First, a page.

I’ve never been good at writing dialogue. Describing a scene I can do all day. The poetry of it, the sensory experiences, finding just the right word to describe something perfectly. I love it. If I could write a story without dialogue, I probably would.
I have gotten better at dialogue over the last few years. Establishing a character’s voice, their thought patterns, the things they’re likely to say. I’m still not great at it, but definitely better than I used to be.
What I struggle with now, is where to put the dialogue. When I read stories from published authors, I’m always impressed at how they’ve managed to find just the right time for a character to say just the right thing to move the story along. A lot of explaining happens through dialogue, and it’s tough to make those things come out naturally, when they’re supposed to.
In my current fantasy project, my protagonist, Callum, is trying to find the answers to some questions he has about magic. The only way he can find these answers is to ask other practitioners of magic. But I’m having trouble keeping the dialogue scenes short and not filling up entire chapters with them.
At the moment I’m embedded in chapter 13. Callum encounters a friend he hasn’t seen since chapter 3, and she’s going to answer some of these questions for him. But I don’t want it to be some kind of question-and-answer session between them. I want the answers to come out naturally in their conversation. Also, there’s a lot of information she needs to give him. If she tells him everything at once, it’ll take up half the chapter.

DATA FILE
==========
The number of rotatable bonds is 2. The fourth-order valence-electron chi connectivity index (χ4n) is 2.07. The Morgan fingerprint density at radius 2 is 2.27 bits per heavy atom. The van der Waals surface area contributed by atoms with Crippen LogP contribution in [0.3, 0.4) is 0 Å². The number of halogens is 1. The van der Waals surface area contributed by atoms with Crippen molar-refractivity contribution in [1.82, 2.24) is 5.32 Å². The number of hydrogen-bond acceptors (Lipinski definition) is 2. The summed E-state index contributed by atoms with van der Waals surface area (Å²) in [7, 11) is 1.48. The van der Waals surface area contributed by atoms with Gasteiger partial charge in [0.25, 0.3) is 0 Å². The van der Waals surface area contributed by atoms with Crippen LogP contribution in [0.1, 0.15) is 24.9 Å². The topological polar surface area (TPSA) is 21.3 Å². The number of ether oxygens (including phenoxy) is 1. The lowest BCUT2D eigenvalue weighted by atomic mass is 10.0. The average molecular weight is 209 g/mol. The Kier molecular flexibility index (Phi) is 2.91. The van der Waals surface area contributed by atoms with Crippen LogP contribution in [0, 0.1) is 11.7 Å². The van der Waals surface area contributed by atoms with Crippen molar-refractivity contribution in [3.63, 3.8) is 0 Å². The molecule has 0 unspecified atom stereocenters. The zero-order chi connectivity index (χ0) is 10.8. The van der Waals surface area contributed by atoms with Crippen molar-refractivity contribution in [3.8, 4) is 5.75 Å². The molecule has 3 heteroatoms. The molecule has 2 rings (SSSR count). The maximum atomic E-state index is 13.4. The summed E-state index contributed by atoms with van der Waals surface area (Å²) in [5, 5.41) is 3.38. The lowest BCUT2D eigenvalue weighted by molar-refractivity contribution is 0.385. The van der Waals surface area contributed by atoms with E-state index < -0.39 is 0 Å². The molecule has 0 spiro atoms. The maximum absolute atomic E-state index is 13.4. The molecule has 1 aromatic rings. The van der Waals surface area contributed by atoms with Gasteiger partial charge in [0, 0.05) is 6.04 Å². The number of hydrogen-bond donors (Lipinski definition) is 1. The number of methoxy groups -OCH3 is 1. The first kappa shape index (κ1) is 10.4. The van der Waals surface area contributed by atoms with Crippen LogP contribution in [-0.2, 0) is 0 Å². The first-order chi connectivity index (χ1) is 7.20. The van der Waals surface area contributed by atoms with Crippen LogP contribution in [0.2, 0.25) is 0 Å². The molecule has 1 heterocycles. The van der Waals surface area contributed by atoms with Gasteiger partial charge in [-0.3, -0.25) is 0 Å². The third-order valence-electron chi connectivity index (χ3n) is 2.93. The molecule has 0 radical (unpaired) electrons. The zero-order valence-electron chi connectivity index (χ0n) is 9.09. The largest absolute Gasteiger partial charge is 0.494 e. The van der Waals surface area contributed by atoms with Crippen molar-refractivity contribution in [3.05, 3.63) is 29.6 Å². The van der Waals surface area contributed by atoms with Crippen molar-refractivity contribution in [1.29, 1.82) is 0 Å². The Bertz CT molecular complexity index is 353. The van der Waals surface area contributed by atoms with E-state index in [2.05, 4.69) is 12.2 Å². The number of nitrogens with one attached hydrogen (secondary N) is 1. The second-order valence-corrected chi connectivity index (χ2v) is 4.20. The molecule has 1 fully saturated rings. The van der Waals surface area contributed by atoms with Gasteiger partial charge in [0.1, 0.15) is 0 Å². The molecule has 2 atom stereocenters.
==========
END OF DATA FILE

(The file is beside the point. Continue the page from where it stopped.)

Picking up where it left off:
I’m assuming that readers don’t want to read entire chapters of dialogue. At least, not often. They want that dialogue broken up by action scenes that progress the plot, or else they’ll get bored and put the book down, which I definitely don’t want. But how do I know where those dialogue breaks should be? When should other characters reveal this information to him? How often should he talk to the same person? What information can he be given to act on, and what information should be saved for him to act on later?
I don’t want to bog down my readers with extensive dialogue scenes, and give out all the information at once. But I don’t feel like I’m experienced enough to parcel it up like it needs to be.
I don’t have the answers. If you do, let me know. This post is more of an I-don’t-know-what-I’m-doing rant of a post. So, I’ll just keep working on it, and maybe one day I’ll have it all figured out.